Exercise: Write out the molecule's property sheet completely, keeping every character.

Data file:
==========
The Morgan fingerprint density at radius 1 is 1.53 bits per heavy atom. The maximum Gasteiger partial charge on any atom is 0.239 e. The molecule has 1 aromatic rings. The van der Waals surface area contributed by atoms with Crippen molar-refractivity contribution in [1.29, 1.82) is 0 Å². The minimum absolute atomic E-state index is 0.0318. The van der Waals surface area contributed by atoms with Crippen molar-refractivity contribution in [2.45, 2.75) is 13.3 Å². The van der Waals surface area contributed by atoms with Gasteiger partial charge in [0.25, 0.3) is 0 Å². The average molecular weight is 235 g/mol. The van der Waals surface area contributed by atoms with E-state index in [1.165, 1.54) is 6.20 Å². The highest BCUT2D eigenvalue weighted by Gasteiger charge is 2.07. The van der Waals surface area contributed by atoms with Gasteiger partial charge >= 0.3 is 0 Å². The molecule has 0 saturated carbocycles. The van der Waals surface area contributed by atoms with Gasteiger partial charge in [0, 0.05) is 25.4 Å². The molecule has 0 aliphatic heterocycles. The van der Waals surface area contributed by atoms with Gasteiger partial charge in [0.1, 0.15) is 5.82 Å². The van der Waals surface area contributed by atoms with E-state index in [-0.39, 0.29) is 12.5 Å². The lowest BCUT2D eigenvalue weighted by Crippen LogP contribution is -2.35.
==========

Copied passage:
The Morgan fingerprint density at radius 1 is 1.53 bits per heavy atom. The maximum Gasteiger partial charge on any atom is 0.239 e. The molecule has 1 aromatic rings. The van der Waals surface area contributed by atoms with Crippen molar-refractivity contribution in [1.29, 1.82) is 0 Å². The minimum absolute atomic E-state index is 0.0318. The van der Waals surface area contributed by atoms with Crippen molar-refractivity contribution in [2.45, 2.75) is 13.3 Å². The van der Waals surface area contributed by atoms with Gasteiger partial charge in [0.25, 0.3) is 0 Å². The average molecular weight is 235 g/mol. The van der Waals surface area contributed by atoms with E-state index in [1.165, 1.54) is 6.20 Å². The highest BCUT2D eigenvalue weighted by Gasteiger charge is 2.07. The van der Waals surface area contributed by atoms with Gasteiger partial charge >= 0.3 is 0 Å². The molecule has 0 saturated carbocycles. The van der Waals surface area contributed by atoms with Gasteiger partial charge in [0, 0.05) is 25.4 Å². The molecule has 0 aliphatic heterocycles. The van der Waals surface area contributed by atoms with Gasteiger partial charge in [0.1, 0.15) is 5.82 Å². The van der Waals surface area contributed by atoms with E-state index in [-0.39, 0.29) is 12.5 Å². The lowest BCUT2D eigenvalue weighted by Crippen LogP contribution is -2.35.